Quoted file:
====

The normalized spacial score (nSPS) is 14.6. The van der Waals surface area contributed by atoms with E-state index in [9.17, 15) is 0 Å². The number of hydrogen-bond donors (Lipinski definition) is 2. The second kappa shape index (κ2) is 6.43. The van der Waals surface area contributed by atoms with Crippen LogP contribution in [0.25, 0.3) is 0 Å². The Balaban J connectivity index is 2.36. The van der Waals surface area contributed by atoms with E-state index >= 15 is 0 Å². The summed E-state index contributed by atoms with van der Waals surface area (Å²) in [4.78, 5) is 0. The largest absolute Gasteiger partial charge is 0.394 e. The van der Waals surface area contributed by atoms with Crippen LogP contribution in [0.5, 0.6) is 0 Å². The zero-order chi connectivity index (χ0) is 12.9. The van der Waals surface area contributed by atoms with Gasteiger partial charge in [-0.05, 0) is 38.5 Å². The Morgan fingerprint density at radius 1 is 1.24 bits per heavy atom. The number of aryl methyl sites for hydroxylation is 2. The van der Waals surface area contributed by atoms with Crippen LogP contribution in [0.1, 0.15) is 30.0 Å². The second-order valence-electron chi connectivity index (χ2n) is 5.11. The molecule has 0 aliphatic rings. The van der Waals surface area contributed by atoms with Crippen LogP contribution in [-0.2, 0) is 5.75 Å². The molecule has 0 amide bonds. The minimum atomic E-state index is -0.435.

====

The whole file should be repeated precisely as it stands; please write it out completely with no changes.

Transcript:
The normalized spacial score (nSPS) is 14.6. The van der Waals surface area contributed by atoms with E-state index in [9.17, 15) is 0 Å². The number of hydrogen-bond donors (Lipinski definition) is 2. The second kappa shape index (κ2) is 6.43. The van der Waals surface area contributed by atoms with Crippen LogP contribution in [0.25, 0.3) is 0 Å². The Balaban J connectivity index is 2.36. The van der Waals surface area contributed by atoms with E-state index >= 15 is 0 Å². The summed E-state index contributed by atoms with van der Waals surface area (Å²) in [4.78, 5) is 0. The largest absolute Gasteiger partial charge is 0.394 e. The van der Waals surface area contributed by atoms with Crippen LogP contribution in [0.5, 0.6) is 0 Å². The zero-order chi connectivity index (χ0) is 12.9. The van der Waals surface area contributed by atoms with Gasteiger partial charge in [-0.05, 0) is 38.5 Å². The Morgan fingerprint density at radius 1 is 1.24 bits per heavy atom. The number of aryl methyl sites for hydroxylation is 2. The van der Waals surface area contributed by atoms with Crippen LogP contribution in [0.1, 0.15) is 30.0 Å². The second-order valence-electron chi connectivity index (χ2n) is 5.11. The molecule has 0 aliphatic rings. The van der Waals surface area contributed by atoms with Crippen LogP contribution in [-0.2, 0) is 5.75 Å². The molecule has 0 amide bonds. The minimum atomic E-state index is -0.435.